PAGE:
3) Beethoven and God. From everything we know about Beethoven, he was a man who believed in a God – some higher power up there that looked after him and made the creation that he loved. This film takes that a step further, and pits Beethoven in an ever-present struggle with God. It took me a while to notice, but throughout the whole film, Beethoven is constantly mentioning God.

Sometimes he seems to look on God as a bit of an excuse for the way he is. “Do you think I’m horrible? Well, God made me that way.” Other times, he gets rather arrogant about God. “God and I are like two bears in the one cage – snarling at each other.” But it’s not until just before the performance of the Ninth, when he realises that he is too deaf to conduct the orchestra properly, that we realise his true feelings – he is angry with God. Why did God let him go deaf? If God is like a Father, why should he trust him, considering that Beethoven’s own father was a bully and a drunkard?

Despite this, Anna helps him conduct the Ninth. The irony of this (which is probably lost on people not familiar with the music) is that the choir at the end, as well as singing a humanistic hymn that all men will join and become brothers, are also singing the praises of a loving Father in the heavens who watches all men. But does Beethoven believe that?

And, so after that, when he throws himself into the Grosse Fugue, it seems that this enables him to deal with the idea that the world is not perfect. It’s like he gets it out of his system.

And that’s when my favourite moment of the film occurs. Beethoven comes down sick (apologies if this is a spoiler) and as he is recovering, he asks Anna to start writing down a piece of music. I wasn’t sure if this was going to be in the film, because it is sadly missing from the listing on the Copying Beethoven soundtrack album, but as she writes down the music, we hear the slow movement from the Opus 132 string quartet. This piece is known as the “hymn of thanksgiving to the Godhead for recovery from an illness”.

As the string quartet plays a very simple, but very deep and profound hymn tune, Beethoven talks about how he is grateful to God for making him well again, and how he knows now that God is looking after him. As the music soars (and it really is one of the most transcendent pieces of music that Beethoven ever wrote), Beethoven describes how we are taken up to heaven, and hands reach down and hold us, and we know that we are safe.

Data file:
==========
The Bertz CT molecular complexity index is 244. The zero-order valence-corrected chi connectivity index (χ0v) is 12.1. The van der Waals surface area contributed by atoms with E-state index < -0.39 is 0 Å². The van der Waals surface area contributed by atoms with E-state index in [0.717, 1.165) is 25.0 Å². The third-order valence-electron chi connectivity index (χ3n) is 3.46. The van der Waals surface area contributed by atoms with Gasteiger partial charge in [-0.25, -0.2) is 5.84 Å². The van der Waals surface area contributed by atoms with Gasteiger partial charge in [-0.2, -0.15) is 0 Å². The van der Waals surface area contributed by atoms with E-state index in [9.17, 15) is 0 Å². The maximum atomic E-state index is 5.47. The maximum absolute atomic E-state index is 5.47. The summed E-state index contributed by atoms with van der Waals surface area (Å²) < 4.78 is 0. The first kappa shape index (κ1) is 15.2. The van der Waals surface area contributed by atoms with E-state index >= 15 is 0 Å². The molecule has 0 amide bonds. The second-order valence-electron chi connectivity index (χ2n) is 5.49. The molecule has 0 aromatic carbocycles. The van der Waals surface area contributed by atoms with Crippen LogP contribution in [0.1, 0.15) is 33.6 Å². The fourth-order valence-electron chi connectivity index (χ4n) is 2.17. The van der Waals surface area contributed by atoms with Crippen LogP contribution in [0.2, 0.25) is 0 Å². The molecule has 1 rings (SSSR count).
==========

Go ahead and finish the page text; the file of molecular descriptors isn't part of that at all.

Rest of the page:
This piece of music (which I had only recently discovered a few months ago), combined with that description, utterly moved me to tears, for a number of reasons which I find hard to describe. I suppose, one, is just the beauty of music (which is a completely subjective thing, and for that reason, not easy to describe why it moves me so much). Second, is just the beauty of Beethoven coming to peace with God. But, the third one, which is more troubling, is that I’m not sure which God Beethoven made his peace with. There is no indication that Beethoven was interested in following Jesus as Lord of his life. In fact, there’s every indication, that he was most interested in doing his own thing in life.

And so, despite the depth of his spirituality (and really, apart from people like Bach and Mendelssohn, most Christian composers rarely reach this level of beauty when contemplating God), ultimately, itmay not have saved him. And that I find truly haunting.

Anyway, I apologise if this film is more a review of my own thought processes rather than the film, but it’s fascinating to get a glimpse into the spiritual life of a great composer, and it’s a credit to director Agnieszka Holland that she included that element of Beethoven that was so important to him in his music.

4 out of 5.